Limited financial benefit...

A solar light typically replaces one of the households’ kerosene lanterns. As a result, households save around 2% of their overall monthly cash expenditure by spending less on kerosene. We found little evidence that access to better lighting improves children’s performance at school or increases adults’ working time. If only direct economic returns are considered, this would suggest that switching from kerosene to solar lighting might not always be cost-effective. However, this result might change if kerosene prices increase or photovoltaic prices further decrease.

…but positive impact on health and environment

Solar lanterns nevertheless reduced kerosene consumption by half and lead to a reduction in emissions, which helps in terms of climate change as well as indoor air pollution. We observed fewer symptoms of dry eye diseases and respiratory infections, which are often related to air pollution. Households might not take into account these positive environmental and health externalities when considering whether to buy a solar lantern and might hence underinvest in solar lanterns – a typical market failure.

Policy makers could take steps to address these failures by temporarily subsidizing solar lights in order to improve lighting and reduce kerosene emissions and related health issues. This approach looks particularly promising given that households who received a subsidized solar lantern used it just as much as households who had to pay the market price for it.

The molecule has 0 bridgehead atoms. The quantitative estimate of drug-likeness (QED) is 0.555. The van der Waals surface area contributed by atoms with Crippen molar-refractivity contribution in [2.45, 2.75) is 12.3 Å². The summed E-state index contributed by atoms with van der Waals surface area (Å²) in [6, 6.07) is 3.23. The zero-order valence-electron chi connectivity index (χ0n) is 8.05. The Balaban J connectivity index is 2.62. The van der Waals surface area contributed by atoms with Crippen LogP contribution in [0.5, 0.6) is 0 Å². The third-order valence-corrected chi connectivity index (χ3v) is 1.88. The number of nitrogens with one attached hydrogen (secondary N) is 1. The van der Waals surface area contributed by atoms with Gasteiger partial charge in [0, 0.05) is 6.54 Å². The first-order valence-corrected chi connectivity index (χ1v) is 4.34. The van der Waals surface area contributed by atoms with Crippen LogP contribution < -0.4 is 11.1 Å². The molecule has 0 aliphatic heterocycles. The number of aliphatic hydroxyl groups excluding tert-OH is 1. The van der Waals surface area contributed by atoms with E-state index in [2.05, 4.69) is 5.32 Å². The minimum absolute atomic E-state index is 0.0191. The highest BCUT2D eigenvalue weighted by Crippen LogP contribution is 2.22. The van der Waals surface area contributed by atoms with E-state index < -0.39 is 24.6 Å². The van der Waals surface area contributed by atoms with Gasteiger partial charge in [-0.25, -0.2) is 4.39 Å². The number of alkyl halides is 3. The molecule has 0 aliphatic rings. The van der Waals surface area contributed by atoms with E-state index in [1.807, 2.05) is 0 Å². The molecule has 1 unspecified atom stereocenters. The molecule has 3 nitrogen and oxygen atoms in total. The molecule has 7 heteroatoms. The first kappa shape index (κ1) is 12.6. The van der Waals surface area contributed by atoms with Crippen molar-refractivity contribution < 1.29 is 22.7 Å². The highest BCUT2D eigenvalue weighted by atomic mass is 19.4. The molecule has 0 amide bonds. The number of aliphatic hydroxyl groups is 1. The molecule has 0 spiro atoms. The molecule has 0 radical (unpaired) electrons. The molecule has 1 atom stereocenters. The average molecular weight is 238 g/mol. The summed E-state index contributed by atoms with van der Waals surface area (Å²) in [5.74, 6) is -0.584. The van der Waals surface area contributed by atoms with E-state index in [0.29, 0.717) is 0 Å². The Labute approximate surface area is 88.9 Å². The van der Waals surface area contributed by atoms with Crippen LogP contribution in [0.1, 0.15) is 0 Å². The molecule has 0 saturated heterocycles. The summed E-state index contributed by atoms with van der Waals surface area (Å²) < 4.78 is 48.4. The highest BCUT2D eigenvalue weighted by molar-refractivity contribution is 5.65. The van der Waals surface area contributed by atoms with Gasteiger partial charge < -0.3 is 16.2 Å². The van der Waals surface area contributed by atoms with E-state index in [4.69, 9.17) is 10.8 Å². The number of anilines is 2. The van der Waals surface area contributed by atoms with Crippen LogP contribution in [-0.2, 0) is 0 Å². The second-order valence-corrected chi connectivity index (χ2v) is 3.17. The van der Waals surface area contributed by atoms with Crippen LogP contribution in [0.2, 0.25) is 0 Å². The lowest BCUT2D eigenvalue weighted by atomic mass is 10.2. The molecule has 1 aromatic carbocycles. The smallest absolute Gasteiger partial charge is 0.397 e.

Isabel Günther wrote this blog post together with Adina Rom, PhD student at the ETH Development Economics group.

Further information

Grimm, M., Munyehirwe, A., Peters, J. & Sievert, M. (2016) A First Step up the Energy Ladder? Low Cost Solar Kits and Household’s Welfare in Rural Rwanda. The World Bank Economic Review.

[1] Lam, N. L., K. R. Smith, A. Gauthier & M. N. Bates (2012) Kerosene: a review of household uses and their hazards in low- and middle-income countries. Journal of Toxicology and Environmental Health, Part B: Critical Reviews. 15(6): 396–432.

[2] Lee, K., Miguel, E. & Wolfram, C. (2016) Appliance Ownership and Aspirations among Electric Grid and Home Solar Households in Rural Kenya. American Economic Review. 106 (5): 89–94.

[3] Rom, A., Günther, I. & K. Harrison (2017) The Economic Impact of Solar Lighting: Results from a randomized field experiment in rural Kenya. Policy Report. ETH NADEL Center for Development and Cooperation. Mehr Informationen zu den Projekten sind auf unserer Webseite verfügbar.

[4] International Energy Agency (2014) Africa Energy Outlook. A Focus on Energy Prospects in Sub-Saharan Africa. Policy Report. OECD/IEA

Isabel Günther

Isabel Günther

Professor of Development Economics and director of NADEL, ETH Zürich

Further information on the author